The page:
[Cue in Eminem song] One Shot… One Opportunity…
Back in February, I chanced upon an announcement on Asia Writes. A competition. One chance, one opportunity… to be published*. I teetered on indecision. Face it, my inner demon said. Don’t be such a ninny. If you are good, you are good. If not, you can resign yourself to being an academician.
Writing was what I was meant for. Right?
Well, don’t get me wrong. There is nothing wrong with being an academician. I mean, no one can point fingers and call you pedestrian. But writing was what I was meant for. Right?
If I have to ask you that question, then I guess I am still not sure as of yet.
So, anyway, there I was back in February. On the brink of indecision. Oscillating between end term papers and an idea for a story for a competition. Jeebs. Not like I was actually going to win, I told myself. Break and enter. No one gets hurt. At worst, there will be disappointment. And, a short story to take the edge off.
With assurances and reassurances, I held my breath. And, jumped in. Sent in my story within the deadline. The story was titled The Crows’s Feast (No, that is not a typo. Yes, there is definitely more than one crow). The story was based upon an incident I had heard about from my father on a repeat loop over the years. The images from the story had been jammed into places in my brain that I could not—and did not want to—get rid of. It was a personal story, and the emotion in the retelling always caught me off guard. Not the emotion of the storyteller. Oh no, sir! Rather, my own emotion. The anger I felt. Somehow, I identified with the child protagonist of the tale. Not having experienced abject poverty ever, this was all in my head, of course. But each time, without fail, I wanted to grab the villain’s (in my opinion) beard, and rip it off with pleasure. Don’t be alarmed. Sometimes, writers can have violent tendencies that they turn into profit. Or, die in anger. Whichever comes first, I suppose. Well, regardless, I had a story that was sent in to the competition. Fingers crossed, I relaxed. And, went back to academia.
A second shot? W.T.F?!
A month after my submission, around mid-May, I received an email from one of the judges. Before you start jumping to conclusions, like I inevitably did, let me add that he was not writing to me in the capacity of a judge. Rather, he had chanced upon my articles on Helter Skelter, and from there, onto my blog. He was writing to offer me the opportunity to contribute a story to one of the anthologies that were ultimately going to publish the stories—hold your breath—short listed in the competition I had submitted to a month ago! So, to break it down for you slow ones, he had no inkling about the fact that I had even submitted a story. He was basically offering me a chance to jump the line and head straight to the V.I.P. area.
You know when you are about to board one of those long 22-hour flights, and the lady at the counter goes: “We would like to upgrade you to business class. Have a nice flight!”? You know how you rejoice inside to know that you won’t be flying economic class after all, and can get drunk on champagne as much as you want even though you hate the stuff? Yes, that was me. On the inside.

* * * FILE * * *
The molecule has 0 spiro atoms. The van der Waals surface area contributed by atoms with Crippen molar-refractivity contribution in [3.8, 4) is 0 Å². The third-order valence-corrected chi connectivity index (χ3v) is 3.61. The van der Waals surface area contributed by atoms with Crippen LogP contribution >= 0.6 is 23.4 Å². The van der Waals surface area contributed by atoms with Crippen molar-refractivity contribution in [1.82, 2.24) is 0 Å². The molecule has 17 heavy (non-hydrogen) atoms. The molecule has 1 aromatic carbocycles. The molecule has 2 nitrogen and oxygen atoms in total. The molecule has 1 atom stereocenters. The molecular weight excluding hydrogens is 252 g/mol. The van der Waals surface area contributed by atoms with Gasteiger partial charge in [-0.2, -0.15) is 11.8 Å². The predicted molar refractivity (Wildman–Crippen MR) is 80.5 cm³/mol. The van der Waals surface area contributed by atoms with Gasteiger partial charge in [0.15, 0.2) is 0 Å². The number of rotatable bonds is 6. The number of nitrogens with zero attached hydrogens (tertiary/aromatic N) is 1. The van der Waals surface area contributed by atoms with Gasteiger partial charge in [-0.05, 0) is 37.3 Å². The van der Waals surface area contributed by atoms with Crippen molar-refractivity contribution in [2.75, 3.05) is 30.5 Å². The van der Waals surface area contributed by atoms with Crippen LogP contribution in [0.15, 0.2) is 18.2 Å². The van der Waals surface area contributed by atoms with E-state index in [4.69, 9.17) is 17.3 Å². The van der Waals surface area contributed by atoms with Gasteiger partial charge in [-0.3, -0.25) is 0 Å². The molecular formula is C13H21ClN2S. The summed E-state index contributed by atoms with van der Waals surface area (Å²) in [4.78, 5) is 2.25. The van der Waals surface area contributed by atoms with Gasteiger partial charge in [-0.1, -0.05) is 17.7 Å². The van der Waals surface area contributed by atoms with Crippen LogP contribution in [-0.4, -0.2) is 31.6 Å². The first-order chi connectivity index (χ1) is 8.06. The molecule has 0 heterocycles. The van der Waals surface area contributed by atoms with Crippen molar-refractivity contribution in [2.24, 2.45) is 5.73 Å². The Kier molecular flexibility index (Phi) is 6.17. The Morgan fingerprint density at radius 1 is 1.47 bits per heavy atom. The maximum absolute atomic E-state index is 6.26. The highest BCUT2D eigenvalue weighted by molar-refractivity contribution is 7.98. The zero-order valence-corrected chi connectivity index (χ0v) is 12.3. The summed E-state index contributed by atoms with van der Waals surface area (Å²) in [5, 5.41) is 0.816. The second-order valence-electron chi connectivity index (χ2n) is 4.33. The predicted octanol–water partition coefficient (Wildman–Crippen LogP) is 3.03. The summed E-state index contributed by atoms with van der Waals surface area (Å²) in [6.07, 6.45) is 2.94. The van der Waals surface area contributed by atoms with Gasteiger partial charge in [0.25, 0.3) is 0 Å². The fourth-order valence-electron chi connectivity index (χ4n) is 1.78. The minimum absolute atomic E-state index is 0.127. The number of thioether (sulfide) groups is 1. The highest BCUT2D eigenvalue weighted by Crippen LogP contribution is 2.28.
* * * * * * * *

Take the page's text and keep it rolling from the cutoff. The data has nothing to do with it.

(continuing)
But how could he do that? Well, he was the Founder and Managing Director of the publishing house that was holding this competition. He was handing me an opportunity to submit another story. So, whether I won the competition or not, I was getting a second shot at Urban Shots.
Here is some of what he wrote:
“I’ve read some of your essays/posts on your blog and on Helter Skelter (I like a lot of what I’ve read)… I also head a newly set up publishing firm—Grey Oak Publishers. I’m wondering if you would like to do a piece on the urban woman or the urban identity for an anthology titled, Urban Shots: Crossroads. Do let me know…”
This time I dipped into my memory bank for another story that often haunted me. Again, my father had played the storyteller. A warning tale, I think. At least, I assume that’s why this story was told to me over and over again. Regardless, something in it had kept me from forgetting it. It was the story of a Dalit woman who had to pay for love with love. After five revisions, I sent She’s Got Off Easy in. This time the response was prompt. As it turns out, I made the cut. With the contract signed within the next week, the pressure of the competition eased off. I could lose, and I would still have a story published.
Of Longlists and Shortlists
And then, the long list made its appearance on July 10, 2011. I had made it. Ironically, the story had been shortlisted for the same anthology where She’s Got Off Easy was going to see the light of day. Was this a sign? Would my first story make it to the shortlist too?
When dreams come true…
Since this story has a happy ending… yes, it did. I will be a proud published almost-writer with two short stories in one anthology. Je-sus. There is hope for me… yet.
* Technically, two chances. We were allowed to submit two short stories per entry per person. Due to the lack of time in my life at that time, I ended up submitting only one.
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Releasing in December 2011, the anthology is titled Urban Shots: Crossroads (Grey Oak Publishers, 2011).